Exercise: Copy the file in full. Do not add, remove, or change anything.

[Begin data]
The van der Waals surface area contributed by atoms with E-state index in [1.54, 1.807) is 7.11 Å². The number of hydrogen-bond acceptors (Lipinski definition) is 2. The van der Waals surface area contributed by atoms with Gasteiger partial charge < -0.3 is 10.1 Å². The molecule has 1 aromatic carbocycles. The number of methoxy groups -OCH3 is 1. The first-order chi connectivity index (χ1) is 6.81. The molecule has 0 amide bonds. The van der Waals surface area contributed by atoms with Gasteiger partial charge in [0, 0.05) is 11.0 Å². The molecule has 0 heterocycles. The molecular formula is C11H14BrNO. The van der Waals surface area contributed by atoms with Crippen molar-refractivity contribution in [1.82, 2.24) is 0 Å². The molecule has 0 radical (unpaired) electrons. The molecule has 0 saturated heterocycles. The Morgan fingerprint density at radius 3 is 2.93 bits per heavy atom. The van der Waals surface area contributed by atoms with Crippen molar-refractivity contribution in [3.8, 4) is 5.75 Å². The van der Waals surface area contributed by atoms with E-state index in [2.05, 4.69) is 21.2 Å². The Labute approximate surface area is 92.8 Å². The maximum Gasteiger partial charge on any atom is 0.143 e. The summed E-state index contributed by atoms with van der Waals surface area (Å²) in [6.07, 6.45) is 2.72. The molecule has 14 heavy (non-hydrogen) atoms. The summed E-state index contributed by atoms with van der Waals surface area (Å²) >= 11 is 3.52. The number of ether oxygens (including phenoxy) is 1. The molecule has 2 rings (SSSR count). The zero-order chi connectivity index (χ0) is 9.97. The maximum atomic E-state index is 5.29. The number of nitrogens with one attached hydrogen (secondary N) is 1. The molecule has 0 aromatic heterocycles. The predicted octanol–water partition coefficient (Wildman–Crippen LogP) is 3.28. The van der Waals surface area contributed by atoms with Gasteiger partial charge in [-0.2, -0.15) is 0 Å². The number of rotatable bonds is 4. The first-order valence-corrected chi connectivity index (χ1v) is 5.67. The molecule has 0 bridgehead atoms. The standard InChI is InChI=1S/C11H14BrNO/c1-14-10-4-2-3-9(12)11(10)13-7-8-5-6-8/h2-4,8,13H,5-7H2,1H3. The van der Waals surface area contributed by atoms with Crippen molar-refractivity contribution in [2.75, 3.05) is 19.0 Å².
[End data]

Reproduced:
The van der Waals surface area contributed by atoms with E-state index in [1.54, 1.807) is 7.11 Å². The number of hydrogen-bond acceptors (Lipinski definition) is 2. The van der Waals surface area contributed by atoms with Gasteiger partial charge < -0.3 is 10.1 Å². The molecule has 1 aromatic carbocycles. The number of methoxy groups -OCH3 is 1. The first-order chi connectivity index (χ1) is 6.81. The molecule has 0 amide bonds. The van der Waals surface area contributed by atoms with Gasteiger partial charge in [0, 0.05) is 11.0 Å². The molecule has 0 heterocycles. The molecular formula is C11H14BrNO. The van der Waals surface area contributed by atoms with Crippen molar-refractivity contribution in [1.82, 2.24) is 0 Å². The molecule has 0 radical (unpaired) electrons. The molecule has 0 saturated heterocycles. The Morgan fingerprint density at radius 3 is 2.93 bits per heavy atom. The van der Waals surface area contributed by atoms with Crippen molar-refractivity contribution in [3.8, 4) is 5.75 Å². The van der Waals surface area contributed by atoms with E-state index in [2.05, 4.69) is 21.2 Å². The Labute approximate surface area is 92.8 Å². The maximum Gasteiger partial charge on any atom is 0.143 e. The summed E-state index contributed by atoms with van der Waals surface area (Å²) in [6.07, 6.45) is 2.72. The molecule has 14 heavy (non-hydrogen) atoms. The summed E-state index contributed by atoms with van der Waals surface area (Å²) >= 11 is 3.52. The number of ether oxygens (including phenoxy) is 1. The molecule has 2 rings (SSSR count). The zero-order chi connectivity index (χ0) is 9.97. The maximum atomic E-state index is 5.29. The number of nitrogens with one attached hydrogen (secondary N) is 1. The molecule has 0 aromatic heterocycles. The predicted octanol–water partition coefficient (Wildman–Crippen LogP) is 3.28. The van der Waals surface area contributed by atoms with Gasteiger partial charge in [-0.2, -0.15) is 0 Å². The number of rotatable bonds is 4. The first-order valence-corrected chi connectivity index (χ1v) is 5.67. The molecule has 0 bridgehead atoms. The standard InChI is InChI=1S/C11H14BrNO/c1-14-10-4-2-3-9(12)11(10)13-7-8-5-6-8/h2-4,8,13H,5-7H2,1H3. The van der Waals surface area contributed by atoms with Crippen molar-refractivity contribution in [2.75, 3.05) is 19.0 Å².